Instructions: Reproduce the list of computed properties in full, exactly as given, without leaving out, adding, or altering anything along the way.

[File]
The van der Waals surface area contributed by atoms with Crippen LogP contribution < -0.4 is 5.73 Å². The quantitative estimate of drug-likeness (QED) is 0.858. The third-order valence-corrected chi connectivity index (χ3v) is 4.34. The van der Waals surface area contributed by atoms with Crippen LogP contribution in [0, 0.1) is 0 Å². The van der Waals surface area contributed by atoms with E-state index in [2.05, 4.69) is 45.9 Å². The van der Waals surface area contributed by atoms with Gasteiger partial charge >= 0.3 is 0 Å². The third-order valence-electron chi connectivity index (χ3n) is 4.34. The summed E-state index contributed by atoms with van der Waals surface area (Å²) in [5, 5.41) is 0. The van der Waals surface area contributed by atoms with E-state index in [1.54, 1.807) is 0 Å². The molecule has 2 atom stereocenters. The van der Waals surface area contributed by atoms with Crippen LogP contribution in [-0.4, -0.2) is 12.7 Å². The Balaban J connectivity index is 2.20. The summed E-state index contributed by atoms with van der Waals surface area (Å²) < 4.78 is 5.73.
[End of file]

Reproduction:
The van der Waals surface area contributed by atoms with Crippen LogP contribution < -0.4 is 5.73 Å². The quantitative estimate of drug-likeness (QED) is 0.858. The third-order valence-corrected chi connectivity index (χ3v) is 4.34. The van der Waals surface area contributed by atoms with Crippen LogP contribution in [0, 0.1) is 0 Å². The van der Waals surface area contributed by atoms with E-state index in [2.05, 4.69) is 45.9 Å². The van der Waals surface area contributed by atoms with Gasteiger partial charge >= 0.3 is 0 Å². The third-order valence-electron chi connectivity index (χ3n) is 4.34. The summed E-state index contributed by atoms with van der Waals surface area (Å²) in [5, 5.41) is 0. The van der Waals surface area contributed by atoms with E-state index in [1.54, 1.807) is 0 Å². The molecule has 2 atom stereocenters. The van der Waals surface area contributed by atoms with Crippen LogP contribution in [-0.4, -0.2) is 12.7 Å². The Balaban J connectivity index is 2.20. The summed E-state index contributed by atoms with van der Waals surface area (Å²) < 4.78 is 5.73.